Mr Buttimer, who is gay and studied for five years as a seminarian in Maynooth in the 1980s, said the Pope seemed to be delivering a very traditional message with regard to people from the LGBT community which was at odds with some of his initial comments regarding gay people.

Pope Francis was now adopting “ a very hardline” approach to the LGBT community and to say that homosexuality was about being fashionable failed to recognize that people’s sexual orientation was a fundamental part of their being, he said.

‘In god’s image’

“Being gay is not transient, it’s not a phase, it’s not a passing stage of one’s life – I’ve always made the point that, as a Christian, as a Catholic, I was born and am born in the image of the god who created me and the god that I pray to and worship,” said Mr Buttimer.

“For me, this is disappointing from Pope Francis whom I thought, given his initial statements that he would not judge people, would have travelled a journey of being more open, and understanding and accepting of LGBT people but obviously I was wrong.”

Mr Buttimer said one of the fundamentals of the priesthood was that it was a celibate ministry but to say that applies to just homosexual priests without stressing that similar principles should apply to heterosexual priests was “wrong and deeply unfair”.

“The church would be a better church, a more enhanced church by having a ministry that is open to all and it just baffles that the Pope, on one level seems to be a welcoming man and then in the next breath shuts the door completely to members of the LGBT community,” Mr Buttimer said.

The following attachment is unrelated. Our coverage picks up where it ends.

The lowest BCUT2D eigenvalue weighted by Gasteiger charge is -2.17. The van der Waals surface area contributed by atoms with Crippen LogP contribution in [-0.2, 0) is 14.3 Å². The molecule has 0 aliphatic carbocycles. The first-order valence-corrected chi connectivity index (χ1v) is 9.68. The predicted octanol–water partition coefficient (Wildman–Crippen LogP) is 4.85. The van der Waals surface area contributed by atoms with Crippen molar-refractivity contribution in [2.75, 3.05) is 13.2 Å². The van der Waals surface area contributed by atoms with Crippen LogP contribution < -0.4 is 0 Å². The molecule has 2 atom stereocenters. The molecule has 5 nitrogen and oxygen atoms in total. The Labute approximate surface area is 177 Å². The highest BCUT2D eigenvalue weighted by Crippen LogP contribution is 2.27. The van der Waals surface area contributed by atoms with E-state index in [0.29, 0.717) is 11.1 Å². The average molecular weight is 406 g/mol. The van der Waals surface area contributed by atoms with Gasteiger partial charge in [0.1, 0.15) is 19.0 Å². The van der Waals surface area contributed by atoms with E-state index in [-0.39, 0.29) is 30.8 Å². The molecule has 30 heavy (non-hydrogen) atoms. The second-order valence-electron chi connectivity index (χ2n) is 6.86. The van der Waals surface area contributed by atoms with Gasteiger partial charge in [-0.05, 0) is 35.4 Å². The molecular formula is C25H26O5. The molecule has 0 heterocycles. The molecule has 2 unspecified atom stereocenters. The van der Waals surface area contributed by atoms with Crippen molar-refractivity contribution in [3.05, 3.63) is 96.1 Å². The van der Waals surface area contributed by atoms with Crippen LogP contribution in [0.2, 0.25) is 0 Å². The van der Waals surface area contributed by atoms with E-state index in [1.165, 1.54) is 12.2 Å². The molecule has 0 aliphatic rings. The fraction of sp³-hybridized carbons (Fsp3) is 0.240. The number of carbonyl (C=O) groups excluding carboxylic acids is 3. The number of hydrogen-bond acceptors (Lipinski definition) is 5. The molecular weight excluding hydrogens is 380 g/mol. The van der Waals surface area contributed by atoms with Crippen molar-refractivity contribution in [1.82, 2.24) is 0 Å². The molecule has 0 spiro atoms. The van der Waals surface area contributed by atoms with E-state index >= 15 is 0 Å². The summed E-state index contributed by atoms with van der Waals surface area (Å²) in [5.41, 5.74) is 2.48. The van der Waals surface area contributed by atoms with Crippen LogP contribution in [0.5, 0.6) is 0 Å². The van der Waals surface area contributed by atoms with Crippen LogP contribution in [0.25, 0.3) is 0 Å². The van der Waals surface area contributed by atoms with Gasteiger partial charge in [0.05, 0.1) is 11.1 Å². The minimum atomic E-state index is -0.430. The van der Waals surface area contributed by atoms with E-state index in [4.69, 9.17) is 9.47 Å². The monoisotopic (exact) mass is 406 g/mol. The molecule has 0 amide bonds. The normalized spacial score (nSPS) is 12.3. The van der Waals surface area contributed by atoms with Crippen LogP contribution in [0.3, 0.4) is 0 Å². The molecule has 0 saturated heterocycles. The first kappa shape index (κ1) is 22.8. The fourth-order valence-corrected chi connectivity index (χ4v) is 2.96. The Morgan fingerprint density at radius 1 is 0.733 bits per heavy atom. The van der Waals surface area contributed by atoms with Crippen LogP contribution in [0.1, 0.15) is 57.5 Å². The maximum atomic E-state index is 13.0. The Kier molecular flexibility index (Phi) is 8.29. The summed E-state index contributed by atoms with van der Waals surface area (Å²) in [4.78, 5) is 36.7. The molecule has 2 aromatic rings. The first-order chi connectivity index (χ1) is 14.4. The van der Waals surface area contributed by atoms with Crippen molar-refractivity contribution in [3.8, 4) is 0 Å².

“There are many committed Christians and Catholics who are gay, some of them are afraid to come out but they make very fine contributions in the liturgy as lay readers and lay ministers of the Eucharist and they do a wonderful job in our churches, in our classrooms, in our choirs and as part of parish councils.”

Complete Article HERE!

Why LGBT Catholics want to change attitudes in Italy

 

Coming out can be challenging for young people across the globe – but in Italy many young Catholics are struggling with negative attitudes from both their communities and their churches.

While some churches offer support for the LGBT community, others are still asking young people to see a psychologist or stop attending Church events. Sometimes even celibacy is expected.

Giulia is in the committee for an informal LGBT Catholic association that supports people up and down the country. Listen to her chat with her friend and fellow group member Edoardo about the challenges they’ve faced.

You can find out more about issues concerning young people and the Catholic Church by listening to the World Service’s Heart and Soul programme here.